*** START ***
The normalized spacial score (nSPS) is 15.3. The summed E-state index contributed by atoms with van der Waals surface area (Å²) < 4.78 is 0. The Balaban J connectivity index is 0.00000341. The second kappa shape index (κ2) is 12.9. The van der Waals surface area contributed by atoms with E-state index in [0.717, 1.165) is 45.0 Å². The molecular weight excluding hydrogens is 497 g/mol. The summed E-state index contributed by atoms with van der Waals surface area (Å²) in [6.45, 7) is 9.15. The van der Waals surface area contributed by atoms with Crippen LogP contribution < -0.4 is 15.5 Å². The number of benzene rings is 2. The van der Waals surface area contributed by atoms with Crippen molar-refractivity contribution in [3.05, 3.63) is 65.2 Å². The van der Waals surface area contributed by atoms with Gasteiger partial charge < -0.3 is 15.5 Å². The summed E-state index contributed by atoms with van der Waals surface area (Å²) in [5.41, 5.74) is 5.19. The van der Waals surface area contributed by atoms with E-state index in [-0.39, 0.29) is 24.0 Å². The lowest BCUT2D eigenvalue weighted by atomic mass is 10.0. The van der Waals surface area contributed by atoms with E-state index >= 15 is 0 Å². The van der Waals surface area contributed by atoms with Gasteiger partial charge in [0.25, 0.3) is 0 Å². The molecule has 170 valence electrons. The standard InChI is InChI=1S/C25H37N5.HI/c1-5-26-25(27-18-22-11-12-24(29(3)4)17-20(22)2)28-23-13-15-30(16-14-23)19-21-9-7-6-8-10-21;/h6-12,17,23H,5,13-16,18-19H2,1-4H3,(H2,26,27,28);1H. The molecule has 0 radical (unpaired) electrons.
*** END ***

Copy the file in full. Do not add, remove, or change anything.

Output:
The normalized spacial score (nSPS) is 15.3. The summed E-state index contributed by atoms with van der Waals surface area (Å²) < 4.78 is 0. The Balaban J connectivity index is 0.00000341. The second kappa shape index (κ2) is 12.9. The van der Waals surface area contributed by atoms with E-state index in [0.717, 1.165) is 45.0 Å². The molecular weight excluding hydrogens is 497 g/mol. The summed E-state index contributed by atoms with van der Waals surface area (Å²) in [6.45, 7) is 9.15. The van der Waals surface area contributed by atoms with Crippen LogP contribution < -0.4 is 15.5 Å². The number of benzene rings is 2. The van der Waals surface area contributed by atoms with Crippen molar-refractivity contribution in [3.05, 3.63) is 65.2 Å². The van der Waals surface area contributed by atoms with Gasteiger partial charge < -0.3 is 15.5 Å². The summed E-state index contributed by atoms with van der Waals surface area (Å²) in [5.41, 5.74) is 5.19. The van der Waals surface area contributed by atoms with E-state index in [-0.39, 0.29) is 24.0 Å². The lowest BCUT2D eigenvalue weighted by atomic mass is 10.0. The van der Waals surface area contributed by atoms with E-state index >= 15 is 0 Å². The van der Waals surface area contributed by atoms with Gasteiger partial charge in [0.25, 0.3) is 0 Å². The molecule has 170 valence electrons. The standard InChI is InChI=1S/C25H37N5.HI/c1-5-26-25(27-18-22-11-12-24(29(3)4)17-20(22)2)28-23-13-15-30(16-14-23)19-21-9-7-6-8-10-21;/h6-12,17,23H,5,13-16,18-19H2,1-4H3,(H2,26,27,28);1H. The molecule has 0 radical (unpaired) electrons.